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November 29, 2012

An exhibit that focuses on Hendrix’s 1966 London invasion

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Written by: Gillian G. Gaar
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Hear My Train A Comin’: Hendrix Hits London, which opened at Seattle’s Experience Music Project museum on November 17, provides an in depth look at key period in the career of the legendary guitarist; the nine month period from September 1966 to the end of 1967 when he left America for England, and established himself as a musical force to be reckoned with, returning to the states in triumph for his landmark appearance at the Monterey Pop Festival.

EMP’s owner, billionaire Paul Allen, is a longtime Hendrix fan, meaning that EMP has such an extensive Hendrix collection the new exhibit was been compiled largely from its own archives. There’s always been a Hendrix exhibit at EMP since the museum opened, but as Senior Curator Jacob McMurray explains, this is the first time an exhibit has delved so extensively into one particular period of Hendrix’s career.

And though Jimi is the focus, the exhibit also reminds you that he was the leader of a band: the Jimi Hendrix Experience. “Hear My Train A Comin’” is able to round out the story by featuring a number of items from the estate of Mitch Mitchell. “Dee [Mitch’s widow] kept everything!” McMurray enthuses. There’s a display of items from Mitchell’s pre-Experience career (such as sheet music for the song “Anytime” by Mitchell’s band Riot Squad, the band neatly attired in black suits); a jacket made from fabric that looks like a map that got a thumbs down from “Disc and Music Echo” magazine (“Ugh!”; the same article also dismisses Jimi’s look as “quite horrible”); a fan letter where the writer politely notes “You’re always welcome for a cuppa [cup of tea] if you’re ever in Birmingham”; a telegram from Mitchell’s parents when the band began their first tour opening for the Walker Brothers (sharing the bill with Cat Stevens and Engelbert Humperdinck), reading simply “Good luck to the Experience. Mum and Dad.”

You can carefully trace Hendrix’s rise every step of the way. Along with the numerous article reproductions (more than in previous exhibits; there’s a lot to read), personal insights are offered via artifacts like a postcard Hendrix sent to his father in Seattle, that proudly states, “I have my own group and will have a record out in two months.” You see the publishing contract for Hendrix’s very first song, “Stone Free.” Albums from Hendrix’s own collection are on display, revealing his wide tastes; Ravi Shankar; the soundtrack of the Peter Fonda film The Trip; Johnny Cash At Folsom Prison; the Beatles; and Handel’s “Messiah,” which he purchased when he learned he was living in the same building where the classical composer also lived. At a nearby station, you can hear songs from these and other records Hendrix owned.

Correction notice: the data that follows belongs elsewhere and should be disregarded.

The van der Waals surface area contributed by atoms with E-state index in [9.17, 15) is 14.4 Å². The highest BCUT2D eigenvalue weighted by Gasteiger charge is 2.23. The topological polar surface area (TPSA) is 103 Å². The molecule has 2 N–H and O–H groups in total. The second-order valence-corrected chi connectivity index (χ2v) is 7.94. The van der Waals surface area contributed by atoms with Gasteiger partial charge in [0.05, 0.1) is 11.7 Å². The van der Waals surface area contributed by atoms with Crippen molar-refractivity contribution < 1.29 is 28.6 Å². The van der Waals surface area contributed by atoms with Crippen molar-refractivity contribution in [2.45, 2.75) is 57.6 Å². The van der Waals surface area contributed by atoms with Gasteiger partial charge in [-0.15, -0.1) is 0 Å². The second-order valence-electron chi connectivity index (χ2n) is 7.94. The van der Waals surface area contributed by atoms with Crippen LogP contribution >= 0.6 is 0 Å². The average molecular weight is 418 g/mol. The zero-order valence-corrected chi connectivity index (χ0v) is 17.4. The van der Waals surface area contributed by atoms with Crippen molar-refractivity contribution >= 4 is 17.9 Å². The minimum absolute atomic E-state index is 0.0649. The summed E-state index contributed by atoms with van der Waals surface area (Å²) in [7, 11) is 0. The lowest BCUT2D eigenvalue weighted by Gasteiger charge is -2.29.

There’s no shortage of cool artifacts as well. Most notable perhaps are the remnants of his smashed and burned guitars, such as the one he played at a London show on June 4, 1967, where he played the title track of Sgt. Pepper’s Lonely Hearts Club Band and highly impressed Paul McCartney, who was in the audience, as Sgt. Pepper had just been released on June 1. You’ll also see part of the guitar he played and burned at the Monterey Pop Festival, as well as the guitar (unburned) he played at the Woodstock 1969 festival. The lyrics to “Love or Confusion” are written out on stationary from London’s Hyde Park Towers, with a drawing by Hendrix’s girlfriend Kathy Etchingham on the other side. And there are numerous items or clothing, and hats, that Hendrix wore; to make their display more interesting, clothing is usually shown alongside an album or magazine cover where Jimi is wearing the same item.

The exhibit is big enough to span two rooms. Among the video offerings, there’s 15 minutes of silent footage featuring the Experience playing the Savile Theatre (site of the June 4, 1967 show). A mixing station allows you to do you own mix of Hendrix’ songs. Another station features an iPad that gives you access to more articles and a chance to listen to other songs in the Top 10 at the time.

A lot of care has been taken to convey the feel of “Swinging London” at the time Hendrix first arrived there; the clothes stands even feature baroque-style curly bottoms, as if borrowed from some London boutique. There’s also a sense of innocence, with the Experience pictured as teen idols on magazine covers; though he’s a legend now, Jimi was initially marketed as a pop star. McMurray describes Hendrix’s rise as “a weird, freaky journey,” and “Hear My Train A Comin’” certainly helps you experience that trip in a whole new way.

The exhibit is currently scheduled to run for three years. November 27, 2012 is Jimi’s 70th birthday, and EMP is celebrating by offering free admission to 70-year-olds. If you’re not 70, you still get free entry into EMP’s Sky Church, where Hendrix footage will be shown on the giant screens. You can then toast the memory of the guitar god at EMP’s POP Restaurant + Bar, which will be offering 50% of its signature cocktail, the “Purple Haze” (which Powerline has yet to sample).

For more information on Hear My Train A Comin’: Hendrix Hits London, go to www.empsfm.org



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